I’ve never owned a single share of Tesla or a single bitcoin — not because I believe them to be bad investments but simply because I lack the faith that would enable me to make a confident bet on either one of them.

In my congregation, we put very little faith in mere faith. We don’t commit capital to “things hoped for” or “things not seen”; we commit it to things known and seen… like earnings, for example.

And when it comes to money and other stores of value, we place our trust in things we can touch, like real estate and precious metals.

Bitcoin is not a tangible thing; it is a formula, an algorithm. It doesn’t glitter in the sunlight; it doesn’t make a clinging sound when you drop it on a table… and it doesn’t possess a multimillennian history as money.

It possesses zero intrinsic value, which means that it derives all of its value from the faith of its adherents. Of course, the same could be said of gold. In fact, the same has been said of gold… over and over and over again.

“Gold will never produce anything,” Warren Buffett once declared. “Gold has two significant shortcomings, being neither of much use nor procreative…

“This type of investment,” says Buffett, “requires an expanding pool of buyers who, in turn, are enticed because they believe the buying pool will expand still further. Owners are not inspired by what the asset itself can produce — it will remain lifeless forever — but rather by the belief that others will desire it even more avidly in the future.”

Gold, like bitcoin, is a monetary asset whose value relies on faith. But the main thing gold always had going for it was its long history as money. Perhaps this history is what gold now has going against it. Gold has become “your grandfather’s store of value.” It is money for Luddites.

Bitcoin is not gold. That’s very clear. This techno Johnny-come-lately, according to its fervent apologists, is not only better than the U.S. dollar, but it is also superior to every other currency known to man, including the money known as gold.

And the financial markets seem to agree. At the current price of $16,700 per bitcoin, this sexy new algorithm is 13 times more valuable than an ounce of gold. And if you were to add up all the bitcoin in existence, their total value would be a whopping $280 billion — roughly equal to the annual GDP of Ireland.

The faith that inspires confidence in bitcoin is not simply faith in a specific technological innovation; it is faith in a revolutionary new technological order.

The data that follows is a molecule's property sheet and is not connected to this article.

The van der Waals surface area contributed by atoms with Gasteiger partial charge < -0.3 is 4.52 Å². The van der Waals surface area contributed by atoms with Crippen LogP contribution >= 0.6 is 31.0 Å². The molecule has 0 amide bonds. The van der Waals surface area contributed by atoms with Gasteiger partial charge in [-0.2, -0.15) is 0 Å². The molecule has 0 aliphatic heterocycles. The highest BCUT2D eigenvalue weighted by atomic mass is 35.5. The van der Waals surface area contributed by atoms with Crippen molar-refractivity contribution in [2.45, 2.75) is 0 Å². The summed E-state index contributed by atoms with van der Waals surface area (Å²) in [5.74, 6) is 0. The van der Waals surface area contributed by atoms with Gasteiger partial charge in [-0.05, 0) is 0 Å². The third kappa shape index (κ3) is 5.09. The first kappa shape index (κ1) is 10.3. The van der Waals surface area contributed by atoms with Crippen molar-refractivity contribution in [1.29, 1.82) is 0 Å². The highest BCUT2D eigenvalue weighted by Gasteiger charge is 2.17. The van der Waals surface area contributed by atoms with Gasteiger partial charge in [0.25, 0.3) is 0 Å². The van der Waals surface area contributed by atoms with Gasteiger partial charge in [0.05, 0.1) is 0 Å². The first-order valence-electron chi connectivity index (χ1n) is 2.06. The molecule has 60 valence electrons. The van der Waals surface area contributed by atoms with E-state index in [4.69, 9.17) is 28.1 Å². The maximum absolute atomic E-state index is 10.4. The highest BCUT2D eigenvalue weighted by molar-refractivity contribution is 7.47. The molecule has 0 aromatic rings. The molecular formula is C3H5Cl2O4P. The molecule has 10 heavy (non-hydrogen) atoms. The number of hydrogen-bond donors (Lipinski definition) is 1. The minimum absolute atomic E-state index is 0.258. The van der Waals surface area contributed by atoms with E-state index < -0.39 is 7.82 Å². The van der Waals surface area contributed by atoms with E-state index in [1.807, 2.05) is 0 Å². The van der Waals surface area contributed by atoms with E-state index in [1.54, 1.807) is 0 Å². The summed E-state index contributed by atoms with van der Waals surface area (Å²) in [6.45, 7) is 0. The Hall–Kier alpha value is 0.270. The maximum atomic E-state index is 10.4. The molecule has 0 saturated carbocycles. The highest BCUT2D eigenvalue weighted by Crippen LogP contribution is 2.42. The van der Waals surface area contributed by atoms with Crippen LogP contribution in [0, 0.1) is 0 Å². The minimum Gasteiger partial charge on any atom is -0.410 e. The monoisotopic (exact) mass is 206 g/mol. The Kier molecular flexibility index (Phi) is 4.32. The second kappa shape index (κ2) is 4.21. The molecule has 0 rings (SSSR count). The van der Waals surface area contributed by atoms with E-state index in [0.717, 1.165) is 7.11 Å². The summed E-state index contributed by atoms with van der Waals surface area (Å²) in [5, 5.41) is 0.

Throughout the millennia, humans have always placed a certain amount of faith in technology. They have always believed that technological innovation could enhance their quality of life.

But this new faith in technology that is powering bitcoin is different. Technology is no longer the means to an end; it is the end itself.

Bitcoin is not the technological means to money; it is technological money. And by becoming actual money, this technological marvel delivers salvation from the old order of government-sponsored currencies.

In other words, to embrace bitcoin is to embrace a new faith and to reject the established one.

Technologically, Tesla is perhaps less revolutionary than bitcoin. On the other hand, the faith in technology that inspires individuals to buy Tesla shares is not so different from the faith that inspires a purchase of bitcoin.

To Tesla’s naysayers, the company is simply a money-losing auto manufacturer with big dreams. But to the faithful, Tesla is a technological revolutionary dressed in the modest garb of a car company.

Yes, it loses billions of dollars every year — if you care about that sort of thing — but Rome wasn’t built in a day… and neither will Planet Earth’s climate be rescued in a day.

According to the buzz and mythology that has become the Tesla narrative, the company’s cutting-edge electric vehicles are not simply a new way to get around town. They are the first enlistees in the war against climate change. Tesla’s current and future clean-energy technologies are going to save the planet.

So what price does one put on the “Tesla Revolution”? The mark-to-market answer to that question is $53 billion.

To be clear: I am not suggesting that Tesla deserves a lower valuation, or that it deserves a higher valuation. I have no idea. Nor do I have any idea what the price of one bitcoin ought to be. I am merely pointing out that both bitcoin and Tesla seem to derive their vitality from a similar strain of faith-based investment.

Certainly, faith can be a powerful positive force, but it can also be a very unpredictable and unreliable one. Nothing tests faith in a financial asset like a great big selloff.

Tesla and bitcoin both represent the cutting edge of technological upheaval — an overhaul of the established order. They are both messengers of creative destruction.

That means that the road ahead for both of these world-altering assets is sure to be a fascinating one, but it is also sure to be a rocky and volatile one.

Once the powers of creative destruction are unleashed, there’s no telling exactly how and where the creativity will flourish… or exactly how and where the destruction will leave its mark.

Good investing,

Eric Fry,

for The 5 Min. Forecast

[Dave’s note: As mentioned earlier in today’s 5, Eric has won the distinction of being America’s “No. 1 trader” — outperforming Gabelli, Einhorn, Greenblatt, Tepper and more than 600 others to take first place in Wall Street’s most prestigious competition.

Click here to see what he says to do with your money — today.]


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New Daily Issue Posted 18 Hours Ago By Dave Gonigam

While the market sorts out the latest presidential pronouncements, we’re going to spend most of today exploring some random items that crossed our desk this week. They’re all related somehow to business or finance or commerce… and they all come under a category we’ll call “You Are Not Free.”

Read This Daily Issue